Germany, ferries, including the one across the Elbe again, and another problem with level crossing. Filter to front of long queue, crossing closed, no train in sight but lights flashing and barriers down. Wait a bit, then turn and look for another crossing about a mile away. Filter to front of another long queue, and train is parked across the crossing. More waiting, and just about to abandon that one too when train crawls away and barriers open. Rest of Germany is uneventful, apart from pig smell, which is back in spades.
    Overnight just inside Holland – a memorable hotel for all the wrong reasons – no beer! Delightful little girl from Mauritius was having problem with beer – all froth and no beer. Grumpy fraulein, does no better, even more grumpy boss man jumps up and down and also fails. Assorted bikes (one of whom ran his own pub for 10 years) explains problem, girl from Mauritius understands, but is shouted down by fraulein. Beers take 30 minutes to get 1 beer with an acceptable amount of actual beer. Finally chef fixes problem in 3 minutes by turning down gas. Never mind, we spent longer chatting to girl from Mauritius who will go far.

    Day 21 – Holland. Via Arnhem again, and Mavis doesn’t like Arnhem. After a demand that I do a U-turn in a 4 lane section of underpass, she then routed us via a pedestrian walkway. By this time we could see the bridge, so we pretended to be pedestrians. Then off to Hook of Holland, via as fine a collection of motorway junctions as you will find anywhere. Mavis routed us OK(ish), although we did detour along a dyke, through a housing estate and then a car park. Others were less fortunate, and found themselves in Europort, on the wrong side of a large river. Cue some minor panic, but they found a ferry back to the right side, and made the ferry to Harwich.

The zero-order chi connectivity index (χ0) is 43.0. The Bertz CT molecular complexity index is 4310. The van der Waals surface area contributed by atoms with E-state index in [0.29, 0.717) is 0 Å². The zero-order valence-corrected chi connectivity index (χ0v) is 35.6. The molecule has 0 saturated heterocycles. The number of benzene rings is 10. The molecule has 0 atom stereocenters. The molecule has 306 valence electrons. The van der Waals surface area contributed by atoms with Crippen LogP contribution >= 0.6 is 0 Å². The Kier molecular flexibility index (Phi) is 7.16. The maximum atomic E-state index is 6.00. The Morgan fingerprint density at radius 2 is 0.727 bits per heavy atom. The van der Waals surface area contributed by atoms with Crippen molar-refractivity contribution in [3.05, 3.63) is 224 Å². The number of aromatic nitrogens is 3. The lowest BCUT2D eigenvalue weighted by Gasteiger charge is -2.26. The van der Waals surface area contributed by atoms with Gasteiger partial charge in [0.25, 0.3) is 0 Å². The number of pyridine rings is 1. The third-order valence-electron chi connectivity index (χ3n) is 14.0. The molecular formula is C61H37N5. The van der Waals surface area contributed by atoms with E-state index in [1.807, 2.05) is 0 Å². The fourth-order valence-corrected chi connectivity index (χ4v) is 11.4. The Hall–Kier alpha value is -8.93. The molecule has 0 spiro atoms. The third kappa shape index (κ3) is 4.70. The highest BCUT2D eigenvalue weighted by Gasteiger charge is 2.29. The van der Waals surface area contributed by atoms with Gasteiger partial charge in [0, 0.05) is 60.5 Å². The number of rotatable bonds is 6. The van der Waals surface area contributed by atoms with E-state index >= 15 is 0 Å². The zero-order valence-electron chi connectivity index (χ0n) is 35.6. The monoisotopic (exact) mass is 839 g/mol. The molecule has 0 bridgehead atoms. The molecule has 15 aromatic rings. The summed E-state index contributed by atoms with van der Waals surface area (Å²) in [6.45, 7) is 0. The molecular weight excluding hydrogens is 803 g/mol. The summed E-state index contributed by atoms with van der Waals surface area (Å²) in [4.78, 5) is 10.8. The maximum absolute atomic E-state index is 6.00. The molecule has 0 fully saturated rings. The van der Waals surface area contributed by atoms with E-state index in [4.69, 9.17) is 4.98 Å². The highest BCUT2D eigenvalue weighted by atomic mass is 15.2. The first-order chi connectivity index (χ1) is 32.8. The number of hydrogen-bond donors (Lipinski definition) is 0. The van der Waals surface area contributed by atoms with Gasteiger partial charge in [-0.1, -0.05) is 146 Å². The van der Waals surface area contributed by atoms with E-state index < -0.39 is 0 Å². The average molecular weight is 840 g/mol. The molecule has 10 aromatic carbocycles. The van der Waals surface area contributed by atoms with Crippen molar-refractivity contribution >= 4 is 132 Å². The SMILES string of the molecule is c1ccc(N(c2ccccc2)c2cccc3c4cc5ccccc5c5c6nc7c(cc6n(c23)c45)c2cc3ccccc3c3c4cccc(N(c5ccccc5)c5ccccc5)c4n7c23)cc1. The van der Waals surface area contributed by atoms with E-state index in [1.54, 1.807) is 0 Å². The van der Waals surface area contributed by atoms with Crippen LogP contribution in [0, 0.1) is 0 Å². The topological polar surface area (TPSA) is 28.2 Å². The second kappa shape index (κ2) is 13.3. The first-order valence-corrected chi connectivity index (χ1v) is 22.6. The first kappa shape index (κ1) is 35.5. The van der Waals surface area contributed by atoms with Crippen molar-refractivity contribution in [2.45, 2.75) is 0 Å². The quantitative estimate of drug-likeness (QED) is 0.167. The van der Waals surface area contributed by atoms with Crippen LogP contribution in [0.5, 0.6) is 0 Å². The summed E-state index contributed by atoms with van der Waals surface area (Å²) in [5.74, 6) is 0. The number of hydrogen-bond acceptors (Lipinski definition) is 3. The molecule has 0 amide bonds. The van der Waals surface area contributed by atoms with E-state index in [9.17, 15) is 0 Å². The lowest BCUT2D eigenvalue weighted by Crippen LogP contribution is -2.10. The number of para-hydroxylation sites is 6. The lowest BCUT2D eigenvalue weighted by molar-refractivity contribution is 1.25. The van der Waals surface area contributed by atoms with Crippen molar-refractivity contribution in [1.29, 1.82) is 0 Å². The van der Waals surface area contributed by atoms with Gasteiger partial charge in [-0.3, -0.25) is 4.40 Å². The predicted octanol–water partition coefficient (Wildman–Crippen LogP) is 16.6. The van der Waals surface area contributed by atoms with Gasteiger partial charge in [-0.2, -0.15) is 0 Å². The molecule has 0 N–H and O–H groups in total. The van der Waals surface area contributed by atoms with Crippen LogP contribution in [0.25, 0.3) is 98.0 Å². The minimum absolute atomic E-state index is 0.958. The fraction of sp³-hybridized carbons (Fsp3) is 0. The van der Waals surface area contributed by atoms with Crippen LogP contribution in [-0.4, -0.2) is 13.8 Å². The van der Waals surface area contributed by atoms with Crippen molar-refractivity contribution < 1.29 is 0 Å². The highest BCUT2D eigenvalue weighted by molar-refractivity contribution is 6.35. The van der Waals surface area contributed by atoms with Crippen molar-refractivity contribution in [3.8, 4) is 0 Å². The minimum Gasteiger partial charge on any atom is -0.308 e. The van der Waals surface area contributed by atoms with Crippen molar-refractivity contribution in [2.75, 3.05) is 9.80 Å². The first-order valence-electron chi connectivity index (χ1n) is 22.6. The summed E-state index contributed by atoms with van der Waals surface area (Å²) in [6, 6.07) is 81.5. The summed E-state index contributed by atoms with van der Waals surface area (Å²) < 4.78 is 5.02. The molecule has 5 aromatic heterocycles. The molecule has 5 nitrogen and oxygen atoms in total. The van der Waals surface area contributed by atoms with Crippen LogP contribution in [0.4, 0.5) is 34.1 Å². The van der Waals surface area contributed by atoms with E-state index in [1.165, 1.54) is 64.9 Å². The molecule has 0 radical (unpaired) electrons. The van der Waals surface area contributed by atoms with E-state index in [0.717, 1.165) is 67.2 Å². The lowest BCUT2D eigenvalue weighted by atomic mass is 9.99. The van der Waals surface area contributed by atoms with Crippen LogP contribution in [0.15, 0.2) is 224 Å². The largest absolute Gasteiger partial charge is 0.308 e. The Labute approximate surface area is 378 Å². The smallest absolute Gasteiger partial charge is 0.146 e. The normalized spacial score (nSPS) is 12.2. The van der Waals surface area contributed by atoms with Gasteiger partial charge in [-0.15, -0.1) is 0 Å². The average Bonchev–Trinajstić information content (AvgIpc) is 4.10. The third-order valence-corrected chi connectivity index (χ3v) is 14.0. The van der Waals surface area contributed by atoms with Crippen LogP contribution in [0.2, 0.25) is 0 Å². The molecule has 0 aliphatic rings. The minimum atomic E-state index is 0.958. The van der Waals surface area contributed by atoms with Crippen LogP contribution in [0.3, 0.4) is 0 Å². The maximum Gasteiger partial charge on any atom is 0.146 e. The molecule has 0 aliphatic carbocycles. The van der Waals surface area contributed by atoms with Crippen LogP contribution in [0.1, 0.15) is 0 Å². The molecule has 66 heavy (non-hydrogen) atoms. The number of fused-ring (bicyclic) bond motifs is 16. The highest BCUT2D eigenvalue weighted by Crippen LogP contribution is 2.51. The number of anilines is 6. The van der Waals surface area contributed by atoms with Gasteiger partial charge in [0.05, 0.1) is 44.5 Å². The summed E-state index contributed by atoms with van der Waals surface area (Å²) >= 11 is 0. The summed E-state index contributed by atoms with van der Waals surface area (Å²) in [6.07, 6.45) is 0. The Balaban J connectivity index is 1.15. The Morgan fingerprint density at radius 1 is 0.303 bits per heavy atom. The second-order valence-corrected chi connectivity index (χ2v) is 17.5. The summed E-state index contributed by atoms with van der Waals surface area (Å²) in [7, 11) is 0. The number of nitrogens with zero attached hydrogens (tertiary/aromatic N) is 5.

Day 22 – Harwich to Cornwall. Early excitement, a pickup lost a scaffold pole on the A120, almost speared the car in front, and a full emergency stop was needed. Then M25, stationary for a few miles, so filtering practice. Reading services and it looked like rain, suited up and it pissed down soon after, all the way to Cornwall. Arrived soggy but safe.
    Last edited by Cousin Jack; 01-09-19 at 21:48.

  21. #105
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    Default Re: Norway & Sweden Trip

    Anyone else going to Scandinavia – a few lessons that I learned, some of them the hard way.

    Navigation - have a map, sat-navs are fine when they work, but knowing the basic route on a map is foolproof. And Google maps is your friend in towns. You will get lost, everybody did, including the guide who has done it before. You will also get found, and a bit of exploring off-piste is good for you.